Forever Battling Comfort Zones

When I started this blog I was fresh out of the nest. I was 23, had lived at home my entire life, and had just graduated college. The thought of moving almost 300 miles away from home seemed terrifying. The blog about that is linked here. Needless to say, I was comfortable.

There’s a book by Jeremy Collins called Drawn: The Art of Ascent and on one of the first pages there is this drawing of comfort zones in the form of a landscape. If you search it you’ll find the image pretty quick. (I’m not adding the picture because I honestly don’t completely understand copyright laws and don’t want to get in trouble!) Basically the picture starts with the “comfort zone,” then it shows your “perceived boundaries.” The mountains past that are called the “unknown” and the “known.” Then you’re right back into a comfort zone, although the comfort zone is now farther out than the original one. The landscape continues on like this until it ends at the horizon.

I think what Collins is illustrating to us is we all start out right here in our current comfort zone. We make up these perceived boundaries, as he calls them, which limits how much we can  see ourselves doing. Anything past our perceived boundaries is the unknown. Once we move through this unknown territory it becomes known territory which eventually becomes comfortable and you can look farther into the future towards a new unknown. Collins’ map shows mountains because it’s an alpinism book. But it can be translated into any boundary; whether it is moving out for the first time, deciding to quit your job to pursue a dream, or to climb a literal mountain. The boundary is that little voice that speaks into your head telling you that you can’t do something. It’s the doubt that crosses your mind and pollutes it with “what ifs.”

My comfort zone was Hawthorne, CA. I had an awesome job, great friends and family. I had a set schedule and a cool climbing gym. But there was this part of me that felt kind of dead inside. So even though I was terrified, I stepped out of my comfort zone into the unknown. I thought Yosemite would be an easy transition into the adult world of fending for myself. I was right. My perceived boundaries were that I would live here for about a year and then be ready for my next adventure. My unknown was what would happen to me in the Valley. Yosemite quickly became my new comfort zone and here I am almost 2 years later! Now, if you look at the map I’m in a comfort zone again but I’m not back at the beginning of the map, I’ve taken all of the experiences along my journey with me.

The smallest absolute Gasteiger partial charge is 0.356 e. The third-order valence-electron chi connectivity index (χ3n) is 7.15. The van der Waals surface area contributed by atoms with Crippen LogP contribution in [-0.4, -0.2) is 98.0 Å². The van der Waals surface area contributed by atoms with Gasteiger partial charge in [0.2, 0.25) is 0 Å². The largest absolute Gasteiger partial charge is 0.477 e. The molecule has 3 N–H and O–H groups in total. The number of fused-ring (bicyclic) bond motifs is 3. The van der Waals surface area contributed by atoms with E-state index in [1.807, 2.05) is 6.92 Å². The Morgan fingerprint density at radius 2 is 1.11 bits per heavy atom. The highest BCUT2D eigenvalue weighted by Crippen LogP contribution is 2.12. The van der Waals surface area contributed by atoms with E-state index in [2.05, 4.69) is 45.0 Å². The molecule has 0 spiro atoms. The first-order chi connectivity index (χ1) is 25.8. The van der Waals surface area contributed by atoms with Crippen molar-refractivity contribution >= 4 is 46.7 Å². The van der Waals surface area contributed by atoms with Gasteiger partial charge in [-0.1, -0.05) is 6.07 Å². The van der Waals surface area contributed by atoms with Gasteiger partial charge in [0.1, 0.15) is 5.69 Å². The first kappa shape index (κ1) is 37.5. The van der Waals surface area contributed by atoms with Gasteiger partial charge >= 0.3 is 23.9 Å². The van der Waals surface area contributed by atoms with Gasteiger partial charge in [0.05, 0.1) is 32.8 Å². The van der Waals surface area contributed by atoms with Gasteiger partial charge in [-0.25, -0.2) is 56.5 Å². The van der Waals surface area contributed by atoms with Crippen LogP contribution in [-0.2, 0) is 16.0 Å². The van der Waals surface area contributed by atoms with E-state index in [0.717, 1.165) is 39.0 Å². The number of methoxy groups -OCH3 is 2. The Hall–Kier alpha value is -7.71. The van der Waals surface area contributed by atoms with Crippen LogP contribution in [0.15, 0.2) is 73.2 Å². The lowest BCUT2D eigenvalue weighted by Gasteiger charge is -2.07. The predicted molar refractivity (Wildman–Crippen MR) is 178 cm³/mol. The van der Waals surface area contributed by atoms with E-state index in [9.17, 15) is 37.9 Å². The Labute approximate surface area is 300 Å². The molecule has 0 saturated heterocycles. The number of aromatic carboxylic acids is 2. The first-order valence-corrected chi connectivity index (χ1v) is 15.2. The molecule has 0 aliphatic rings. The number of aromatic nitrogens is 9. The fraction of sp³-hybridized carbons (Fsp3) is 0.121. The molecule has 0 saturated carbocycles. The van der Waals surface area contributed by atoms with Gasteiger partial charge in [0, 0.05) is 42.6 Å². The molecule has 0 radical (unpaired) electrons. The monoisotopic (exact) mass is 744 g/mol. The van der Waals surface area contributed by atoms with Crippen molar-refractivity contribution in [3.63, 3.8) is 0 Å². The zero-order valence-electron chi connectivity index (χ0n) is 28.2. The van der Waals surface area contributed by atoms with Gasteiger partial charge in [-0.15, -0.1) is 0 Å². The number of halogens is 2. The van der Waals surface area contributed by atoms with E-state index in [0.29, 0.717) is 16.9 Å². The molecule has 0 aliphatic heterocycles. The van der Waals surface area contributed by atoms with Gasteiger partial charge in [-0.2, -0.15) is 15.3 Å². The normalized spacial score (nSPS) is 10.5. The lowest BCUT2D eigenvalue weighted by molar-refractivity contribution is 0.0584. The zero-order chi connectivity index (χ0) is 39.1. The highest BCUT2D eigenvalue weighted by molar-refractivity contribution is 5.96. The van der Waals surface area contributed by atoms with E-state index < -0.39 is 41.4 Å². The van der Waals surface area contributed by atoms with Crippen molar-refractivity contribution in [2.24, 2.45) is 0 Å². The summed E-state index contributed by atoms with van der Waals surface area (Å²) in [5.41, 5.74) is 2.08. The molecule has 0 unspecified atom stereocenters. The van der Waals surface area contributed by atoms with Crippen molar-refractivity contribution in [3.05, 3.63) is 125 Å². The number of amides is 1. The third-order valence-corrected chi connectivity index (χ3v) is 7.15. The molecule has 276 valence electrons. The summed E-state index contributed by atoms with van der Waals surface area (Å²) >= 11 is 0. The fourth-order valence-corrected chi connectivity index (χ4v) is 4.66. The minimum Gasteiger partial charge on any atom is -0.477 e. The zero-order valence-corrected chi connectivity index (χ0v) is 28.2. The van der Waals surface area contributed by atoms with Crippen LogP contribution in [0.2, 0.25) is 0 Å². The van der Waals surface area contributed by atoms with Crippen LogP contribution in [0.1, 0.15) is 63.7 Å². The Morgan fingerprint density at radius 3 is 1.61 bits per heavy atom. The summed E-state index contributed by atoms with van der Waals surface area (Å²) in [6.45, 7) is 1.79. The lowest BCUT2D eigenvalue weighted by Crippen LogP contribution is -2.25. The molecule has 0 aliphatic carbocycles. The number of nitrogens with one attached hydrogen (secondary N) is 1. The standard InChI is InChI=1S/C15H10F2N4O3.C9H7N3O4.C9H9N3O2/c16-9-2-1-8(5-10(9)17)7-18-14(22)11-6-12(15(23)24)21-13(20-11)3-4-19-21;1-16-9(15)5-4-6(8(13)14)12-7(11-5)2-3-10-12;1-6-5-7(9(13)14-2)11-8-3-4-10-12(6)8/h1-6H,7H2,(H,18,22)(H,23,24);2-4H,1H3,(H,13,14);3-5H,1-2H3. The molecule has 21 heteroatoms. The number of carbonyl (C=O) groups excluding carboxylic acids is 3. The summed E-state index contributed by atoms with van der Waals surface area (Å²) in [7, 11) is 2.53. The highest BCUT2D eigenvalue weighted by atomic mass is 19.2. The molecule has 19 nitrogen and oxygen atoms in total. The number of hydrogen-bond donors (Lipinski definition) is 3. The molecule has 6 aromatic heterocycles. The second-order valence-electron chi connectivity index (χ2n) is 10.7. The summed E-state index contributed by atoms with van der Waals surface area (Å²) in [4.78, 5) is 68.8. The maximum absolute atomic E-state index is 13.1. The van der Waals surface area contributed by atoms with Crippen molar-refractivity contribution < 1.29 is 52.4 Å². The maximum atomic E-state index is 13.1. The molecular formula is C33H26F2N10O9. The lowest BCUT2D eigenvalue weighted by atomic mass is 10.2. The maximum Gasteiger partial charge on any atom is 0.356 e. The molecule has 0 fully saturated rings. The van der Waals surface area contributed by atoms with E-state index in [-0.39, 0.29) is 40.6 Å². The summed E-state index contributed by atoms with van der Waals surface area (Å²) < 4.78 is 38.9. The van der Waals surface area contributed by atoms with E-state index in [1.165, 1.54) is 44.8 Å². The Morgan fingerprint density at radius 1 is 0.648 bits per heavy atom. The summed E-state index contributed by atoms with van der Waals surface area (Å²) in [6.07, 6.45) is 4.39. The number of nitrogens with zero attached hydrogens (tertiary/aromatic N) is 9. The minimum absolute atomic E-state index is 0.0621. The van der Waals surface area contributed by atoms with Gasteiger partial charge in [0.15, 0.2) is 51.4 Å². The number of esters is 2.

My point in all of this is that no matter where you are in life you are going to run into comfort zones. You’re going to feel afraid to fully take another step out and follow dreams. I was a suburban city girl that loved the outdoors but was too afraid to give up traditional life to be in the mountains! I pushed myself out of that comfort zone. My next comfort zone was being a top rope queen. I never wanted to lead because it was too scary. I would follow anyone on anything or be a belay b*tch but I never wanted to be on the sharp end. Now I can lead 5.8 trad climbs.  I went from SoCal city (only ever climbing in the gym) girl to a 5.8 trad climber living in Yosemite National Park! It’s easy to overlook the accomplishments when you’re getting ready for the next adventure! Take some time and reflect on how far you’ve come!

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What is your current comfort zone?

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2 thoughts on “Forever Battling Comfort Zones

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